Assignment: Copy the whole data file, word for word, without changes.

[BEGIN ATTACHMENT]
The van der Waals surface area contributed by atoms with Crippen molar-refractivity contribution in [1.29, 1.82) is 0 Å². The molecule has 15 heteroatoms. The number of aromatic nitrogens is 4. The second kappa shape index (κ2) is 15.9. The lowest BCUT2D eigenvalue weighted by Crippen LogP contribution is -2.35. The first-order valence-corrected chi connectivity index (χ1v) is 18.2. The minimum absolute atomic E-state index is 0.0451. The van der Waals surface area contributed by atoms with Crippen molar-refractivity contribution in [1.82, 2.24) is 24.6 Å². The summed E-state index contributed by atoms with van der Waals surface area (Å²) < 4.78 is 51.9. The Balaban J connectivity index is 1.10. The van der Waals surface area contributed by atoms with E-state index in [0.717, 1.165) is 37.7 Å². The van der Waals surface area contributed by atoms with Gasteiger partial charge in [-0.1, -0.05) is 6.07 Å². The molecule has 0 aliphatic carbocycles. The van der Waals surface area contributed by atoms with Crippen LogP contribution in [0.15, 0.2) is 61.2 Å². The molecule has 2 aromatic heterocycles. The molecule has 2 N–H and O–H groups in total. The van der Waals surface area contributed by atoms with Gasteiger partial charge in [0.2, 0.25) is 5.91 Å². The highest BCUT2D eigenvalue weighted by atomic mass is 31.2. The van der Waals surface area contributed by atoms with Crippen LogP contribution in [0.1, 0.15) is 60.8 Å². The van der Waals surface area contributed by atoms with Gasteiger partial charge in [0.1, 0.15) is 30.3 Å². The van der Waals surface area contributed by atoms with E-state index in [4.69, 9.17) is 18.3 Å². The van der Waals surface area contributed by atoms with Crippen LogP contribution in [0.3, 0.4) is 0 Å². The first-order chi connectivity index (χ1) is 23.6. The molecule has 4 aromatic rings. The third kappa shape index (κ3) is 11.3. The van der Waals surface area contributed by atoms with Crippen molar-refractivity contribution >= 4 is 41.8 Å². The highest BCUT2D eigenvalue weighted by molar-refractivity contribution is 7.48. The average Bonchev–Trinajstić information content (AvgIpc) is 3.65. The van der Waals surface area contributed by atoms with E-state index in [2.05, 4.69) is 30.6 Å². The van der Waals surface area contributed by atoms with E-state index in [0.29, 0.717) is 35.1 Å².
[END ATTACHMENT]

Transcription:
The van der Waals surface area contributed by atoms with Crippen molar-refractivity contribution in [1.29, 1.82) is 0 Å². The molecule has 15 heteroatoms. The number of aromatic nitrogens is 4. The second kappa shape index (κ2) is 15.9. The lowest BCUT2D eigenvalue weighted by Crippen LogP contribution is -2.35. The first-order valence-corrected chi connectivity index (χ1v) is 18.2. The minimum absolute atomic E-state index is 0.0451. The van der Waals surface area contributed by atoms with Crippen molar-refractivity contribution in [1.82, 2.24) is 24.6 Å². The summed E-state index contributed by atoms with van der Waals surface area (Å²) < 4.78 is 51.9. The Balaban J connectivity index is 1.10. The van der Waals surface area contributed by atoms with E-state index in [0.717, 1.165) is 37.7 Å². The van der Waals surface area contributed by atoms with Gasteiger partial charge in [-0.1, -0.05) is 6.07 Å². The molecule has 0 aliphatic carbocycles. The van der Waals surface area contributed by atoms with Crippen LogP contribution in [0.15, 0.2) is 61.2 Å². The molecule has 2 aromatic heterocycles. The molecule has 2 N–H and O–H groups in total. The van der Waals surface area contributed by atoms with Gasteiger partial charge in [0.2, 0.25) is 5.91 Å². The highest BCUT2D eigenvalue weighted by atomic mass is 31.2. The van der Waals surface area contributed by atoms with Crippen LogP contribution in [0.1, 0.15) is 60.8 Å². The van der Waals surface area contributed by atoms with Gasteiger partial charge in [0.1, 0.15) is 30.3 Å². The van der Waals surface area contributed by atoms with E-state index in [4.69, 9.17) is 18.3 Å². The van der Waals surface area contributed by atoms with Crippen LogP contribution in [0.3, 0.4) is 0 Å². The first-order chi connectivity index (χ1) is 23.6. The molecule has 4 aromatic rings. The third kappa shape index (κ3) is 11.3. The van der Waals surface area contributed by atoms with Crippen molar-refractivity contribution >= 4 is 41.8 Å². The highest BCUT2D eigenvalue weighted by molar-refractivity contribution is 7.48. The average Bonchev–Trinajstić information content (AvgIpc) is 3.65. The van der Waals surface area contributed by atoms with E-state index in [2.05, 4.69) is 30.6 Å². The van der Waals surface area contributed by atoms with E-state index in [0.29, 0.717) is 35.1 Å².